William Holden plays Rick, a screenwriter more focused on drunken carousing than writing. When faced with a looming deadline, he hires Gaby (Audrey Hepburn) as his assistant and together they blur the lines between reality and fantasy as they imagine themselves as various characters from the script, ultimately falling in love. Noel Coward appears in a small role with cameo appearances by Marlene Dietrich, Tony Curtis and Hepburn’s then-husband Mel Ferrer. Directed by Richard Quine, this romantic comedy was not well received by critics when released but over the years has earned a reputation as a guilty pleasure for those who enjoy in-joke movie spoofs and an absurdist storyline played out against the glorious backdrop of the City of Light. 110 min. 35mm archival print.

Thursday, July 19
Destry Rides Again (Universal, 1939)
Directed by George Marshall and starring James Stewart and Marlene Dietrich, Destry Rides Again is set in Bottleneck, a lawless town run by corrupt saloon owner, Kent (Brian Donlevy), who finds himself at odds with the new pacifist deputy sheriff, Tom Destry, Jr. (James Stewart). Inspired by Max Brand’s novel of the same name, Destry Rides Again was Stewart’s first Western.  Laced with comedy and musical numbers, it helped revive the career of Marlene Dietrich who sings three Frank Loesser- Friedrich Hollaender numbers including the much-imitated See What the Boys in the Back Room Will Have. First brought to the screen in 1932 with Tom Mix and ZaSu Pitts, George Marshall again remade the story in 1954 as Destry starring Audie Murphy and Mari Blanchard. Added to the National Film Registry in 1996. 95 min.  35mm archival print.

Friday, July 20 (7:30 p.m.)
Nicholas and Alexandra (Columbia, 1971)
Set against the backdrop of the 1917 Russian Revolution, this epic drama tells the story of the controversial monarch Nicholas Romanov (Michael Jayston). Insensitive to the needs of his people, he is overthrown and exiled to Siberia with his wife, Alexandra (Janet Suzman) and family. The story examines the private lives of the imperial couple and their daughters (including the much-talked-about Anastasia), the painful secret that bound them all to the mystical monk Rasputin (Tom Baker) and their ill-fated end. Also appearing in the film are Sir Laurence Olivier and Sir Michael Redgrave in his final screen performance. Produced by Sam Spiegel with directing credit going to Franklin J. Schaffner, Nicholas and Alexandra received mixed reviews from critics, but received six Oscar nominations including Best Picture, winning for Best Art Direction and Best Costume Design. Rated PG, 183 min. 35mm archival print.

Saturday, July 21 (2 p.m.)
Oliver & Company (Disney, 1988)
In this Disney animated family feature inspired by the classic Charles Dickens novel Oliver Twist, Oliver is a homeless kitten who joins a gang of dogs to survive in the streets. Among other changes, the setting of the film was relocated from 19th century London to modern-day New York City, Fagin’s gang is made up of dogs (one of which is Dodger), and Sykes is a loan shark. The voice actors include Joey Lawrence as Oliver, Billy Joel as Dodger and Dom DeLuise as Fagin, plus Cheech Marin, Bette Midler, Robert Loggia and Richard Mulligan. The soundtrack album, featuring performances by Joel and Midler along with Huey Lewis and Ruth Pointer, was Grammy nominated for Best Recording for Children. Rated G. 74 min. 35mm archival print.

Thursday, July 26 (7:30 p.m.)
Pre-Code Double Feature
Downstairs (MGM, 1932)
John Gilbert stars as an unscrupulous chauffer who, soon after getting hired by a Baron and his wife (Reginald Owen and Olga Baclanova), proceeds to exploit both the mistresses of the house upstairs and the servants downstairs. Directed by Monta Bell, this adult drama also features Paul Lukas and Virginia Bruce as the newlywed butler and maid of the household. Film critic Leonard Maltin wrote: “Gilbert delivers an audacious performance that more than any other redeems his maligned reputation as a ‘talkie’’ actor; he also gets story credit for the film.” During the production Gilbert and Virginia Bruce fell in love and were married a week after the film’s premiere. 77 min. 35mm archival print.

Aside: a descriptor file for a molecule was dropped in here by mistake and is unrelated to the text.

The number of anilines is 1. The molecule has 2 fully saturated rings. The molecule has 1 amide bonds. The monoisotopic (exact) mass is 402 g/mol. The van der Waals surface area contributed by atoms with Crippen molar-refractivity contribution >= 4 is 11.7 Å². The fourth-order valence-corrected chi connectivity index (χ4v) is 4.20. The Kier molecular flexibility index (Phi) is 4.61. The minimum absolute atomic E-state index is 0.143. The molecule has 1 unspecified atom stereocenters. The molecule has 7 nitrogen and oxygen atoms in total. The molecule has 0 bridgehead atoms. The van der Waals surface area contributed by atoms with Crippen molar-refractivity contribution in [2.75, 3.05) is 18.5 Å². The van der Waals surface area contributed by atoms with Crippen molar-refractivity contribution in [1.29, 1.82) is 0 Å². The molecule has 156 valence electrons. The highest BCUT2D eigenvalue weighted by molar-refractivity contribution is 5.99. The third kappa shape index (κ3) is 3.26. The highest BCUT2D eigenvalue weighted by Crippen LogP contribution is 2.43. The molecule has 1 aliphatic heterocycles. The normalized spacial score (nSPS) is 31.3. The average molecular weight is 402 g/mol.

Secret Sinners (Mayfair Pictures, 1933)
Margie Dodd (Cecilia Parker) lands a spot in the chorus of a night club variety show her friends (Sue Carol and Nick Stuart) are in. Margie and her pals soon befriend Jeff Gilbert (Jack Mulhall), a friendly incognito millionaire who wants to mingle with the show folks. Gilbert helps Jimmy to get a music publishing business going but fails to mention to the besotted Margie that he’s still married – with a vengeful wife to boot. This back-stage drama features several entertaining and eccentric novelty acts along the way. 70 min. 35mm print produced by the Library of Congress Film Preservation lab in 2000.

Friday, July 27 (7:30 p.m.)
Edge of Darkness (Warner Bros., 1943)
Errol Flynn and Ann Sheridan star in this powerful drama about a small Norwegian fishing village whose residents rise up and revolt against the occupying Nazis. Robert Rossen adapted the script from the 1942 novel “The Edge of Darkness” by William Woods which was published on April 9, the second anniversary of the German invasion of Norway. Also in the cast are Walter Huston, Judith Anderson and Ruth Gordon. Directed by Lewis Milestone, this film was a change in tone from his earlier anti-war masterpiece All Quiet on the Western Front (1930). Milestone was quoted as saying, “That film (AQWF) embodied the retrospective disillusionment toward another war. In Edge of Darkness we are making a picture that has done away with disillusionment. We know the enemy we are fighting and we are facing the stern realities of the present war.  The moral is that ‘united we stand, divided we fall.’ That is the keystone for victory in all the democracies.” 120 min. 35mm archival print.

Saturday, July 28 (2 p.m.)
Willy Wonka and the Chocolate Factory (Paramount, 1971)
Author Roald Dahl adapted his own novel, Leslie Bricusse and Anthony Newley wrote a memorable musical score, and producer David Wolper wisely cast Gene Wilder as Wonka in this film musical about a contest put on by an often-sadistic candy maker. Harkening back to the classic Hollywood musicals, Willy Wonka is surreal, yet playful at the same time, and suffused with Harper Goff’s jaw-dropping color sets, which richly live up to the fanciful world found in one of the film’s signature songs, “Pure Imagination.” Wilder’s brilliant portrayal of the enigmatic Wonka caused theatergoers to like and fear Wonka at the same time, while the hallucinogenic tunnel sequence has traumatized children (and adults) for decades. Added to the National Film Registry in 2014. Rated G, 100 min. Digital presentation.